cf. WCC Press Release, PR-00-27, of 22 September 2000
Mobilizing churches to become more effective advocates for uprooted people, and trafficking of people have been identified by the World Council of Churches' (WCC) Global Ecumenical Network for Uprooted People as priority issues for common global advocacy in the coming year. The Global Ecumenical Network - which brings together representatives of regional working groups on uprooted people - met at the Ecumenical Institute at Bossey, Switzerland, 24-26 September 2000.
Network members stressed that the numbers of uprooted people are increasing, that governmental policies towards them are becoming harsher, and that racism and xenophobia are growing. As a consequence, "The small, poorly-resourced ecumenical organizations working with uprooted people can't do it alone," Elizabeth Ferris of the WCC team on International Relations noted. "The churches - from leaders to grassroots members - are the only hope for change."
Meeting participants also highlighted that trafficking of people is becoming a huge issue in all regions, with implications for everything from the growth of organized crime to implementation of human rights standards, and that "trafficking increases as legal avenues for migration diminish". The Network will concentrate on increasing awareness and networking on this issue.
The Network also
- endorsed a campaign by non-governmental organizations to urge the UN General Assembly to declare 18 December as International Migrants Day. December 18 is the tenth anniversary of the passage of the International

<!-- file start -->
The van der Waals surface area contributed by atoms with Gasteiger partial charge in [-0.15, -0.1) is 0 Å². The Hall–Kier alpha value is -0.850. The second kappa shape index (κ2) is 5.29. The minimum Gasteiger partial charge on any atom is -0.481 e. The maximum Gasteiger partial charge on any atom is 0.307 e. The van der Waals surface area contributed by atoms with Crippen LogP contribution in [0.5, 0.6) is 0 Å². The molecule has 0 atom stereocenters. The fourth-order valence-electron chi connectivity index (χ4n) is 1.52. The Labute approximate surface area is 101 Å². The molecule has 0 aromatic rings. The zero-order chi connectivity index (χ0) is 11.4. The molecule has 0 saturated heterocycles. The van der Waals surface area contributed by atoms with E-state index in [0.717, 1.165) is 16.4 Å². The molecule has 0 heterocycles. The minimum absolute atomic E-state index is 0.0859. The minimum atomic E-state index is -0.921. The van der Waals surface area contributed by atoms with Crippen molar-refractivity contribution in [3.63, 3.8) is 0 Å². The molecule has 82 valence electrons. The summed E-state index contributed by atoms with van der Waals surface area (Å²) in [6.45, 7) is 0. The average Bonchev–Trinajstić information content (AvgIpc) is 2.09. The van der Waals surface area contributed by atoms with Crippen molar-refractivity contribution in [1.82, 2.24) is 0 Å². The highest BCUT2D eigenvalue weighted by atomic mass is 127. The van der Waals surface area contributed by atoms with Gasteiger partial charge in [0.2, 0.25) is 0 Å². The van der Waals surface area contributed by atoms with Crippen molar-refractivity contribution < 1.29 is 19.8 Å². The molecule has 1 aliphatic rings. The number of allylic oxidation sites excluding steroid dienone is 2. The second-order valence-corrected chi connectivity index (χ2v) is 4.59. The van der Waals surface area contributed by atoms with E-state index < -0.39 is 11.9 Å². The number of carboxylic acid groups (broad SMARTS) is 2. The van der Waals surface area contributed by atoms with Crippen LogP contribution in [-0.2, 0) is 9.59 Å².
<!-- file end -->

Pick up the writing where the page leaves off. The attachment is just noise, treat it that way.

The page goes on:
Convention on the Protection of the Rights of All Migrant Workers and Members of Their Families;
- expressed concern about UNHCR funding shortfalls, budget cuts, and reduction of regional offices and staff which often affect the most vulnerable, such as refugee children, and place a heavier burden on NGOs, including churches;
- encouraged WCC's work on racism and xenophobia, both in preparation for the UN World Conference on Racism, Racial Discrimination, Xenophobia and Related Intolerance and in a WCC
- called for further reflection on the relationship between globalization and migration ; and
- called for intensified support for peace and conflict-resolution as fundamental to addressing the causes which uproot people.
A discussion paper from the WCC will be available for circulation in a few weeks.
Members of the Global Ecumenical Network are participating in UNHCR consultations with nongovernmental organizations which began yesterday in Geneva. Issues of protection and the role of the military in humanitarian assistance will be addressed in presentations by WCC staff during these meetings.
A report of the Global Ecumenical Network for Uprooted People meeting will be available soon.
The World Council of Churches is a fellowship of
churches, now 337, in more than 100 countries in all continents from
virtually all Christian traditions. The Roman Catholic Church is not a
member church but works cooperatively with the WCC. The highest governing
body is the assembly, which meets approximately every seven years. The WCC
was formally inaugurated in 1948 in Amsterdam, Netherlands. Its staff is
headed by general secretary Konrad Raiser from the Evangelical Church in